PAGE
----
"There’s not a shred of evidence that God exists." Wouldn’t it be great if you had a dollar for every time you've heard someone make that pronouncement? Whenever anyone says “there’s not a shred of evidence” regarding any topic at all, you must understand that such a person is making an ideological or philosophical claim and not a factual assertion. What they are really saying is that there isn’t any evidence or line of reasoning that will persuade them or that they will accept. As Thomas Paine once put it, “a man convinced against his will is of the same opinion still.”
When someone argues that there is no evidence for something, the first question that must be asked of them is what counts as evidence? You will discover that this approach has unlikely been considered, and it quickly unmasks how vague and imprecise the “not a shred of evidence” claims actually are. Frankly, it would require omniscience to seriously make such a claim, because how would anyone know whether all relevant evidence had been considered, or an argument or evidence previously unknown would emerge? Facts and evidences, while seeming to be neutral, are always reinterpreted inside of a predisposed narrative That is why an argument very convincing to one person is completely disregarded by another.
The nature of the evidence one would accept depends largely on the metaphysical character of the entity under investigation. For instance, if we asked the question as to whether there was a carton of milk in the refrigerator, it would be easy to settle that question. We could simply look and see. However, when we ask whether abstract concepts, such as love, justice and the laws of logic exist, a different methodology must be undertaken. We observe people who are in love, we evaluate whether a certain outcome is just or unjust, and we use laws of logic in everyday reasoning and conversation. And yet can we offer proof of their existence?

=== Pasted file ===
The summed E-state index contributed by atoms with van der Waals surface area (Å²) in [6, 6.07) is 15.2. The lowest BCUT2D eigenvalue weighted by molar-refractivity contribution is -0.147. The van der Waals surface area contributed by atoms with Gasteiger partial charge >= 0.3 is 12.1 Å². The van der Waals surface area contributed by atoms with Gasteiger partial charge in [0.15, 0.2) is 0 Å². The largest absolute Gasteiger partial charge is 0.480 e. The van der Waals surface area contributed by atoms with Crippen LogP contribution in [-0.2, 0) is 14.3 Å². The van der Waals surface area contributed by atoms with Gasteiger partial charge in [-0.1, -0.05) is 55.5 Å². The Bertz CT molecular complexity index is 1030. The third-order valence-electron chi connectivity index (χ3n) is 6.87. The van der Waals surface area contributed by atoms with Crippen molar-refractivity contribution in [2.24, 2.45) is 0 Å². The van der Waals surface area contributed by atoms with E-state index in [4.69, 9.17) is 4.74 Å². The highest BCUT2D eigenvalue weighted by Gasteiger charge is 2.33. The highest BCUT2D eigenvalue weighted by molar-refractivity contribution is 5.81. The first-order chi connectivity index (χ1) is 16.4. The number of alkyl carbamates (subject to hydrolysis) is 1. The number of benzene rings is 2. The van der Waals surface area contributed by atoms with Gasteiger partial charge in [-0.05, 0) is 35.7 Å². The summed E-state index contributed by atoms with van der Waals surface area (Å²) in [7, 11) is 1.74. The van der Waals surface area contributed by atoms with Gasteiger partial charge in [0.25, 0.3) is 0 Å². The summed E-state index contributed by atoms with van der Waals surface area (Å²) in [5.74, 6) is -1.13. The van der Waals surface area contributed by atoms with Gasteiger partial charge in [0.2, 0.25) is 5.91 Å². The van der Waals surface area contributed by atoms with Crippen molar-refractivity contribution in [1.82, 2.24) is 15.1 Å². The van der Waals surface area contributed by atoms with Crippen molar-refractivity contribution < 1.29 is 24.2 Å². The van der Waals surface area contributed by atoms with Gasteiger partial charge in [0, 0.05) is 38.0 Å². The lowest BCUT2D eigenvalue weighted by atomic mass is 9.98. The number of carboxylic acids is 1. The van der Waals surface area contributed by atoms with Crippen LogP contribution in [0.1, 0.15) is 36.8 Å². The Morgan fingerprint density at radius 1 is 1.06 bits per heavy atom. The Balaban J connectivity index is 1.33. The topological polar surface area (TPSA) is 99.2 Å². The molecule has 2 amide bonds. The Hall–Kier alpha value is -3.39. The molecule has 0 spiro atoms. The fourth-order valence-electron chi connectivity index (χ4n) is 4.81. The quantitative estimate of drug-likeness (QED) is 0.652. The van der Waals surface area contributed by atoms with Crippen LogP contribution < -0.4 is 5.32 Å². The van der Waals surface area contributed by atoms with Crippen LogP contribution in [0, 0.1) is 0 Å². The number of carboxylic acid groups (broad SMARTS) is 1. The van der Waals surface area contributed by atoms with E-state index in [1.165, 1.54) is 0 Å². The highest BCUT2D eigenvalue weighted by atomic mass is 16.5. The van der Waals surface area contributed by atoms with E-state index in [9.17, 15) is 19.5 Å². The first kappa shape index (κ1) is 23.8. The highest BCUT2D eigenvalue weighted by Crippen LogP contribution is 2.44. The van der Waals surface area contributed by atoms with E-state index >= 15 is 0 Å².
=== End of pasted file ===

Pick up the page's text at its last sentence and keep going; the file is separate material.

It would be a serious cognitive error to assume that someone more intelligent than you is equally more objective than you are. In fact, nothing could be further from the truth. For over 20 years, I have dealt with numerous people who are skeptical, and in some cases hostile toward theistic belief. You come to discover that unbelief is seldom based exclusively on intellectual objections. I’ve learned more from honest skeptics about their own motivations than I have from Christian apologists.
Listen to the candor of NYU philosophy professor Thomas Nagel…
“I speak from experience, being strongly subject to this fear myself: I want atheism to be true and am made uneasy by the fact that some of the most intelligent and well-informed people I know are religious believers. It isn’t just that I don’t believe in God and, naturally, hope that I’m right in my belief. It’s that I hope there is no God! I don’t want there to be a God; I don’t want the universe to be like that. My guess is that this cosmic authority problem is not a rare condition and that it is responsible for much of the scientism and reductionism of our time. One of the tendencies it supports is the ludicrous overuse of evolutionary biology to explain everything about human life, including everything about the human mind …. This is a somewhat ridiculous situation …. [I]t is just as irrational to be influenced in one’s beliefs by the hope that God does not exist as by the hope that God does exist.”
The luminary Aldous Huxley makes his profession…
I would submit that these two quotes supply the predominant motivates for unbelief A resentment of an ultimate authority and a craving for the personal autonomy that allows one to run in the trackless fields of their own imagination.
In the next piece we shall examine the internal coherence of theistic skepticism© Robert Meyer
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